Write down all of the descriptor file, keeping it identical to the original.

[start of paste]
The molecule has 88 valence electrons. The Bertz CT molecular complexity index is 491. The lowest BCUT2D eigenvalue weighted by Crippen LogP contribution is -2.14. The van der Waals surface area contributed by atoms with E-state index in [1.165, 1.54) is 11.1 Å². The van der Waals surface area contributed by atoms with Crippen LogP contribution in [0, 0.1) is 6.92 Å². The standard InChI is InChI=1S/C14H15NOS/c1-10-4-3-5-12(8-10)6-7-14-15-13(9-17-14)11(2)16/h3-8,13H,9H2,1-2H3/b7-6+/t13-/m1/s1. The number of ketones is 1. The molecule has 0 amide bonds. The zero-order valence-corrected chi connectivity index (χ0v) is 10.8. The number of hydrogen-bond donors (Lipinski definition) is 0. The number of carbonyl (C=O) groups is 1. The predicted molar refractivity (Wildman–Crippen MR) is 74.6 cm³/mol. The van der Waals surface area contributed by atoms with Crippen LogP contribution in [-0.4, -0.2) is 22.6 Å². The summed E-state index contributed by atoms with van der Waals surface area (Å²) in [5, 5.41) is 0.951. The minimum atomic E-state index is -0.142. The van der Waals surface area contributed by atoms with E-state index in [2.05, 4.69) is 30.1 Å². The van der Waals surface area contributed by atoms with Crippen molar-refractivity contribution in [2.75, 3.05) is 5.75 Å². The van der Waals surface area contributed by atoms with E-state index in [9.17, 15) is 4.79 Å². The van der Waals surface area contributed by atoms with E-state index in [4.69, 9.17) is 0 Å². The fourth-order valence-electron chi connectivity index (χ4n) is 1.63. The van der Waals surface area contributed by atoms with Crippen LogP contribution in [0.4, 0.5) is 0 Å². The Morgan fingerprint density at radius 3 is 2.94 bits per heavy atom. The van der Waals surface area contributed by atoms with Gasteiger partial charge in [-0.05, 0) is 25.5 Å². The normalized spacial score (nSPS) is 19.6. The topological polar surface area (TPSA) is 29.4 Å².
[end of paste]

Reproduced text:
The molecule has 88 valence electrons. The Bertz CT molecular complexity index is 491. The lowest BCUT2D eigenvalue weighted by Crippen LogP contribution is -2.14. The van der Waals surface area contributed by atoms with E-state index in [1.165, 1.54) is 11.1 Å². The van der Waals surface area contributed by atoms with Crippen LogP contribution in [0, 0.1) is 6.92 Å². The standard InChI is InChI=1S/C14H15NOS/c1-10-4-3-5-12(8-10)6-7-14-15-13(9-17-14)11(2)16/h3-8,13H,9H2,1-2H3/b7-6+/t13-/m1/s1. The number of ketones is 1. The molecule has 0 amide bonds. The zero-order valence-corrected chi connectivity index (χ0v) is 10.8. The number of hydrogen-bond donors (Lipinski definition) is 0. The number of carbonyl (C=O) groups is 1. The predicted molar refractivity (Wildman–Crippen MR) is 74.6 cm³/mol. The van der Waals surface area contributed by atoms with Crippen LogP contribution in [-0.4, -0.2) is 22.6 Å². The summed E-state index contributed by atoms with van der Waals surface area (Å²) in [5, 5.41) is 0.951. The minimum atomic E-state index is -0.142. The van der Waals surface area contributed by atoms with E-state index in [2.05, 4.69) is 30.1 Å². The van der Waals surface area contributed by atoms with Crippen molar-refractivity contribution in [2.75, 3.05) is 5.75 Å². The van der Waals surface area contributed by atoms with E-state index in [9.17, 15) is 4.79 Å². The van der Waals surface area contributed by atoms with E-state index in [4.69, 9.17) is 0 Å². The fourth-order valence-electron chi connectivity index (χ4n) is 1.63. The van der Waals surface area contributed by atoms with Crippen LogP contribution in [0.4, 0.5) is 0 Å². The Morgan fingerprint density at radius 3 is 2.94 bits per heavy atom. The van der Waals surface area contributed by atoms with Gasteiger partial charge in [-0.05, 0) is 25.5 Å². The normalized spacial score (nSPS) is 19.6. The topological polar surface area (TPSA) is 29.4 Å².